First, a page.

Wonder at the Half Moon

  From the moment I entered the hallowed ground of this legendary venue, I knew in my heart that this gig was going to be special. Firstly, there were many more people already enjoying a quick pre-gig pint, than I'd seen there before. I must make clear at this point that I'm not old enough to have been here in the 60's and 70's, when some of the greatest bands and solo artists rocked the place (see Save the Half Moon, Putney). My experience has only been over the past 5 years, when you are lucky if the audience gets into double figures.

  The second thing I noticed as I was once again reviewing some of the pictures on the walls, of famous musicians that previously graced the stage, was that the majority of the crowd were sad, slightly overweight, 40-somethings, like myself. This was no surprise as this was part of the 20th aniversary tour of The Wonder Stuff's second album HUP. After deciding to purchase a T-shirt, (sadly not at 80's prices, through made by a quality label),  from the solitary girl on the merchadise stand, (as they are no longer available in the shops), I entered the large darkened room.

  It felt so great to be standing right at the front next to the stage, but with no pit, no steel barriers, or indeed no sign of the gang of brutish thugs dressed in tight-fitting black T-shirts with SECURITY printed in big letters front and back, to remind them why they were there. A few of the crowd also wondered in, but it was only after Miles Hunt (the Wonder Stuff's charismatic frontman) strolled out into the main bar with the megaphone used on several of the bands classic tracks and alerted the drinkers that the show was about to start, that they entered.

  There was a cheer as Miles got up on stage to introduce the support act, one of his heroes when learning guitar, and now funnily enough a patron of the same local boozer. Dirty Ray Weatherall, as he is now known was previously lead vocalist with the Immaculate Fools. From his fast strumming blues guitar and almost shouted high octane lyrical statements, it was easy to see the influence Ray's music had on young Miles and probably the rest of the band. Ray is also a contributor to Miles's Shared Project, which has produced a showcase album of musical talent unrecognised by the narrow vision of wide stream media in this country. This was the perfect warm-up and the crowd loved it.

  There was an almost deafening howl as The Wonder Stuff stepped onto the stage, and with the first licks of their guitars, we were all instantly transported back to the summer of 88. They were joined onstage by Erica Nochalls on Violin. The publicity for the tour had stated that the band would be playing the whole of HUP (well we shall see), so it was not a shock that they started with "30 years in the Bathroom" and then "Radio Ass Kiss". But it was only after they moved on to "Them, Big Oak Trees", that we were let into the secret, that somehow all the songs on the album had ended up in the wrong order.

  This was a little weird if you are one of those people who believe that an entire album is designed to flow from track to track as a single journey. This was like being of a totally different road, but I think whether or not it was a better path it was certainly a new enlightening experience. Of course with the modern wonders of the mp3 player, its possible to rearrange songs into hundreds of variations. I think that many of the crowd will be shuffling their HUP playlist, when they get home, into the band's prefered order.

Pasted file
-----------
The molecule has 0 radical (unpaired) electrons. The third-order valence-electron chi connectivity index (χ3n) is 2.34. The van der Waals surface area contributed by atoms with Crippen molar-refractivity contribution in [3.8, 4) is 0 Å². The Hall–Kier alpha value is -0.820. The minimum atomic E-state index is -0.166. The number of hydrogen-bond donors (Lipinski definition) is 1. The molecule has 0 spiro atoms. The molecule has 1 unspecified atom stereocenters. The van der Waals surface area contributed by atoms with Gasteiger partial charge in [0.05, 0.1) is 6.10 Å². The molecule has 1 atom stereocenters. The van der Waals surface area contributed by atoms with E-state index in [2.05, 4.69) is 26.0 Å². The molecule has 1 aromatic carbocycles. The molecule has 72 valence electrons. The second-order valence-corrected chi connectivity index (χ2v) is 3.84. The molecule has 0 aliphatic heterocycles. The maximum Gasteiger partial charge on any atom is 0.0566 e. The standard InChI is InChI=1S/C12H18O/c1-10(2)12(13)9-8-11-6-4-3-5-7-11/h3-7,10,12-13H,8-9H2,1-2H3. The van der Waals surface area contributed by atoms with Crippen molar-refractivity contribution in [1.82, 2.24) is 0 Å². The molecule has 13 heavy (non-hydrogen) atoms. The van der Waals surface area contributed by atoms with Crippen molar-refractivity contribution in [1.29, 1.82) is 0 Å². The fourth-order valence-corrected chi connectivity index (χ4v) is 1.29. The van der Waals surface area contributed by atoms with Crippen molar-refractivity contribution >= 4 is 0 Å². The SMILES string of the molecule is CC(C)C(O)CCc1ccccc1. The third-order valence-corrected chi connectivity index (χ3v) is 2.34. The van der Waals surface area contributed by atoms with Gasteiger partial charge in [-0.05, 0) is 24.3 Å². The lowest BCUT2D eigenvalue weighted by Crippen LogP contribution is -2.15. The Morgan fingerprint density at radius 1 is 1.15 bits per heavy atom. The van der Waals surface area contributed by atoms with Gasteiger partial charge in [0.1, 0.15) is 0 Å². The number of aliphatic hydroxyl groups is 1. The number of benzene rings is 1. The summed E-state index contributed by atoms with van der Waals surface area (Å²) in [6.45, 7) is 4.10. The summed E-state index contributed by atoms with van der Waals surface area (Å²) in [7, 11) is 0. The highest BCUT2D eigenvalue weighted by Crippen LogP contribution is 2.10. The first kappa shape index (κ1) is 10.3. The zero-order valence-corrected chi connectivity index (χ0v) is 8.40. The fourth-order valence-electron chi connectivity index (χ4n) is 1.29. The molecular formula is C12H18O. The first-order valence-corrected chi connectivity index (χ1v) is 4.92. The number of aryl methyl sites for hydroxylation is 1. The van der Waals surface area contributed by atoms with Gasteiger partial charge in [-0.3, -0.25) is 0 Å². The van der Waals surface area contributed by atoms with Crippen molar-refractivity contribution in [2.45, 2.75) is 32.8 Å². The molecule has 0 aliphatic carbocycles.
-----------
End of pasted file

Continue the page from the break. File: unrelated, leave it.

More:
The crowd were also in good voice and singing along to every track, even simultaniously launching into the chorus of "Letter from America" by The Proclaimers, (Miles and Erica had been touring with them earlier this year). Its good to know that 40-somethings can still pogo round the room when the mood calls for it, and even with a capacity turnout there was plenty of room for this. Next came "Golden Green", then "Cartoon Boyfriend", "Unfaithful", Piece of Sky", "Let's be Other People", "Don't let me down", "Can't Shape Up", "Room 410", and lastly "Good Night Though". This ticked of the main 12 songs on original album, but what about the 4 bonus tracks (on the remastered edition).

  Yes they played "Gimme Some Truth" by John Lennon, and "Inside you" by Pop Will Eat Itself (a previous band of Miles Hunt and Malcolm Treece), but sadly there was no "Get Together" by The Youngbloods or The Wonder Stuff's own "It Was Me". They diid play "Circlesquare", "On the Ropes", "Last Second...", "Here Comes Everyone", Caught in my Shadow", "Mission Drive", "Size of a Cow", "A Song Without an End" which finally ended with a crashing drum solo, after the rest on the band had left the stage. For the encore they treated us to "Give, Give, Give, Me More, More, More", "Unbearable" from their fantastic debut album "The Eight-Legged Groove Machine" and "Ten Trenches Deep".

  This was certainly one of the best gigs I have ever been to, at such an amazing venue, and I have been out almost every night of the week watching live music for the past 4 years. As to whether the album was named after the e-mail checker (very doubtful), or the Harvard University Press, or Mr Crumb's comic, or the US Navy rescue helecopter (H-25), isn't Wikipedia great, we shall never know. Hopefully there must be some Promoter / Brewery / Agency / Entrepreneur with a passion for live music, willing to run this historic venue, if Youngs no longer want it. Please don't let this wonderful gig be one of the last.

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